MEDIA LITERACY RESOURCES RELATED TO THE PANDEMIC
- Common Sense Education curated Tips and Resources for News Literacy, Media Balance, and Healthy Communication.
- Facing History created this teaching idea around Protecting Against COVID-19 and Standing Against Racism to provide students with factually correct information and opportunities to reflect on the consequences of discrimination in order to make them less likely to participate in coronavirus-inspired racism. It also encourages them to challenge such othering if or when they encounter it.
- Infodemic is a self-paced quick news literacy exercise that students can use linked to misinformation about the COVID-19 virus. It assists students in applying the SIFT method that the News LIteracy Project also employs.
- KQED has created a curriculum around Misinformation, Data Literacy, and the Novel Coronavirus to teach students how to identify misinformation and stop its spread.Your students might reach out to you with questions about COVID-19.
- In Dangerous Numbers? Teaching About Data and Statistics Using the Coronavirus Outbreak from the New York Times, a math teacher helps students critically analyze data that is in the news.
- NewsGuard’s new Coronavirus Misinformation Tracking Center ranks and lists news and information sites in the United States, United Kingdom, France, Italy, and Germany that published false information about the virus.
- With many schools closing and teaching moving online, PBS NewsHour Student Reporting Labs created a special unit that covers the basics of local community journalism, storytelling, scripting, and video editing. These are tough times for everyone, and student stories will add a uniquely-critical perspective to coronavirus coverage.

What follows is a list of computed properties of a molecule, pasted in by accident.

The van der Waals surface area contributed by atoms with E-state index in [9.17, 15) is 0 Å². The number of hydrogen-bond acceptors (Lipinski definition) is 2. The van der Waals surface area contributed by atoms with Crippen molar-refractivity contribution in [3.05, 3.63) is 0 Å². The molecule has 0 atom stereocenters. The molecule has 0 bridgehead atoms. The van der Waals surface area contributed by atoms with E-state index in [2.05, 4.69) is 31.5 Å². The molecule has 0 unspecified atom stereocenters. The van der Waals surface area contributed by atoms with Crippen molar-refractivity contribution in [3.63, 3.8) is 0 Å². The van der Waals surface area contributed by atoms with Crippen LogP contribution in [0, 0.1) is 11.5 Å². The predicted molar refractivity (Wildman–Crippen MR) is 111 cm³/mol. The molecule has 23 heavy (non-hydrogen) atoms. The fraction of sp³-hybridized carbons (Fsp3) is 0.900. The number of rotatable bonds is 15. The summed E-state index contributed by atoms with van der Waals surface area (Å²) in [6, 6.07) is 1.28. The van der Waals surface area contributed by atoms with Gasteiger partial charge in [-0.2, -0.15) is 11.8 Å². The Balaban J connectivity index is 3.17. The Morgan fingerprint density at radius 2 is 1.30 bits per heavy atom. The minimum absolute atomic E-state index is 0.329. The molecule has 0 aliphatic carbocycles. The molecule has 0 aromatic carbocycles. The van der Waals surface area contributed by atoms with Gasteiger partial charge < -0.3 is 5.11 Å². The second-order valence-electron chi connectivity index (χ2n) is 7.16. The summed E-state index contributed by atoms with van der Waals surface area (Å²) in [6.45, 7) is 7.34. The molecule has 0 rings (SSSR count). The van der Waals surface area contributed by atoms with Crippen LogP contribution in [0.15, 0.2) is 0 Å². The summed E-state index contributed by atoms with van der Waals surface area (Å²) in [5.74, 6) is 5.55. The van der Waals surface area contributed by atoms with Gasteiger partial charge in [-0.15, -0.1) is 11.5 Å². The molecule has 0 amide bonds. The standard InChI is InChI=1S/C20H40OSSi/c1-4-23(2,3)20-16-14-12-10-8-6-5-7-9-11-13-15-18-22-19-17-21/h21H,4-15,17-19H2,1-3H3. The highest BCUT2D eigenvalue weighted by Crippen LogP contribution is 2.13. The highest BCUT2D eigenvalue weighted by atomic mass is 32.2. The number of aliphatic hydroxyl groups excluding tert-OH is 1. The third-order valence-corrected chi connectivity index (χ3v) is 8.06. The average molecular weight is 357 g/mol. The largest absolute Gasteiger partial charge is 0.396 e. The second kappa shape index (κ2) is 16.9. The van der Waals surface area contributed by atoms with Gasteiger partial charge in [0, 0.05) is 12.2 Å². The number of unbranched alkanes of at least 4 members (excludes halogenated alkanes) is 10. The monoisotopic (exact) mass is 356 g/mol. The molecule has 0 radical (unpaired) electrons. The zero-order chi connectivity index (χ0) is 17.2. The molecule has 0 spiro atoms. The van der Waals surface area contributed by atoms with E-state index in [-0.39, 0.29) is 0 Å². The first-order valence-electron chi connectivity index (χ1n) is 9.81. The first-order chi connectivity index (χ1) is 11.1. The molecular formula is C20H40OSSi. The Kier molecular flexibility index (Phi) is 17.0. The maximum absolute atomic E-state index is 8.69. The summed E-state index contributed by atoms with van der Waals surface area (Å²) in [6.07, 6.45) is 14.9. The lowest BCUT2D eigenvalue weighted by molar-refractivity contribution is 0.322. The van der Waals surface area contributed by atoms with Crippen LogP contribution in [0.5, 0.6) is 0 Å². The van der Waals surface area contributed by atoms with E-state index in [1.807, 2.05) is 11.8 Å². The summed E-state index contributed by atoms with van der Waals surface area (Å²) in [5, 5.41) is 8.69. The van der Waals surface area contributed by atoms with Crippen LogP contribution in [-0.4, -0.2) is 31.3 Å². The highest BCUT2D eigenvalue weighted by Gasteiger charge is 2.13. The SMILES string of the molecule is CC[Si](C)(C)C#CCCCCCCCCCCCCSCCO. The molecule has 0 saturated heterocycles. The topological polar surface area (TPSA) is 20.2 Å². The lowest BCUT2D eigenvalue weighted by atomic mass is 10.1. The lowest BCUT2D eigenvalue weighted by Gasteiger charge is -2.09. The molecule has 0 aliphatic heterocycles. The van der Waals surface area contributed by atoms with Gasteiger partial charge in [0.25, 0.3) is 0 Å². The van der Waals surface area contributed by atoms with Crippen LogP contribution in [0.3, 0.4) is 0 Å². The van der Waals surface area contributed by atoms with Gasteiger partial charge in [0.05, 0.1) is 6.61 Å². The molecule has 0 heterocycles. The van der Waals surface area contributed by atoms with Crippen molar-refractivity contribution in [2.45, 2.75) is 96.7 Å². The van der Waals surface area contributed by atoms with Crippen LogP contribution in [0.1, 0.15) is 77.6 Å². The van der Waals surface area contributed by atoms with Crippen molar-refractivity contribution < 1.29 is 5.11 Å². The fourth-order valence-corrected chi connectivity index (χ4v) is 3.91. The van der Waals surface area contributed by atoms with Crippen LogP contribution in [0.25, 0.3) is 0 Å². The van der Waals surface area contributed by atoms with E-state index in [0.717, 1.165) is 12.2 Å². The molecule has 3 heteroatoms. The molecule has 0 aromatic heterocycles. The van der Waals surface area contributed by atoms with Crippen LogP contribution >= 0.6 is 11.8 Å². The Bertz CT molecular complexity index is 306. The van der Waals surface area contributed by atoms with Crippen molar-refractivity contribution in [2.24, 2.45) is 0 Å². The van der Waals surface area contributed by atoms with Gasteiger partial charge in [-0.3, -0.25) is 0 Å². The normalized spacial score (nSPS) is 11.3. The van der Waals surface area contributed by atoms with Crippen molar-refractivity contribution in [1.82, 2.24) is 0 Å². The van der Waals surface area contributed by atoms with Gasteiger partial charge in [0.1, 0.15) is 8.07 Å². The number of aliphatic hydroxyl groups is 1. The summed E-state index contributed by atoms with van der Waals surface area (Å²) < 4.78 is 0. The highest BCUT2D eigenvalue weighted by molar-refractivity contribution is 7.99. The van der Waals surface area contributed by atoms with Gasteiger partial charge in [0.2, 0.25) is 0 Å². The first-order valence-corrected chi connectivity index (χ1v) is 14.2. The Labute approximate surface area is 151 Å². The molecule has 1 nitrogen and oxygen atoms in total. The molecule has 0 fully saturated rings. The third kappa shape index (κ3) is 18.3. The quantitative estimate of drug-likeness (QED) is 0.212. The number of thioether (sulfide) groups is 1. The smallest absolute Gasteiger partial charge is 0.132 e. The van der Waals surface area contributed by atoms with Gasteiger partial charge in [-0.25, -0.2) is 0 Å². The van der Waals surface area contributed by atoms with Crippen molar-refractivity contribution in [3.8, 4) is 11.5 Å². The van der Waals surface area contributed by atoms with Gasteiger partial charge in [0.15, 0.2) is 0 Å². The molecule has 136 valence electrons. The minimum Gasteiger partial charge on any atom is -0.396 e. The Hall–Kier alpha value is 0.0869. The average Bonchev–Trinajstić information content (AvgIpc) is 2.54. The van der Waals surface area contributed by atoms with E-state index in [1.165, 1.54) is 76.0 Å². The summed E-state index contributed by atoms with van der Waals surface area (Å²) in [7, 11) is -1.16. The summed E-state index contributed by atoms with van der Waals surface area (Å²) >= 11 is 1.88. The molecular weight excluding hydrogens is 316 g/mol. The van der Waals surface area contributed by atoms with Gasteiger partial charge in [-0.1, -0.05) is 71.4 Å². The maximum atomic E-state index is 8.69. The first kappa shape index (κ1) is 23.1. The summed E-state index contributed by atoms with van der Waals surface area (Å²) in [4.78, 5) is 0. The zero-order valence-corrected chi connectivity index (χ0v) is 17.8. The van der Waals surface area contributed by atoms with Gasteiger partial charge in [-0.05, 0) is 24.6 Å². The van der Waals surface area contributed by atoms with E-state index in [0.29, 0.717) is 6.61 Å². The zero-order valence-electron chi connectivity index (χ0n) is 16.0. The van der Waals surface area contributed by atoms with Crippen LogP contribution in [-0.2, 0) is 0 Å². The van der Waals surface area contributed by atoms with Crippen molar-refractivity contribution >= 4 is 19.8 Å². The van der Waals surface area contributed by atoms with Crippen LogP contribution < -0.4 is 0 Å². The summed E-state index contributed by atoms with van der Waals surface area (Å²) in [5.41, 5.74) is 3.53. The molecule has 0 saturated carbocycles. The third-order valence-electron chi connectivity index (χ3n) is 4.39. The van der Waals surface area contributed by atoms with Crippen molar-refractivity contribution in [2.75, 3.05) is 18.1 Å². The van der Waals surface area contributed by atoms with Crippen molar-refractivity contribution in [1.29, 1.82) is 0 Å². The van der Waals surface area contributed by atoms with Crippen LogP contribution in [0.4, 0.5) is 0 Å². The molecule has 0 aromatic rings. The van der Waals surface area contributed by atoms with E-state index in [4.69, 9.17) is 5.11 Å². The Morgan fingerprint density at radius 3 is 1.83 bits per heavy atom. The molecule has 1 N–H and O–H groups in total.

"Media is an important part of the ecosystem that influences (both positively and negatively) whether and how young people participate in civic life. News in print, podcasts, on television, in social media, and cultural work shared online inform youth about the world and shape their understanding of how they can contribute to it — or whether they try.
--- Center for Information and Research on Civic Learning and Engagement
We are especially interested in how to explore mass media, popular culture and digital media with children, helping children access information, analyze media messages, create messages, reflect on our experiences with and through media, and use media and technology to make our voices heard in the world.
In 2018 the EU established the European Media Literacy Week in order to raise awareness of the importance of media literacy across the EU and to highlight different existing initiatives, in particular those at regional and national level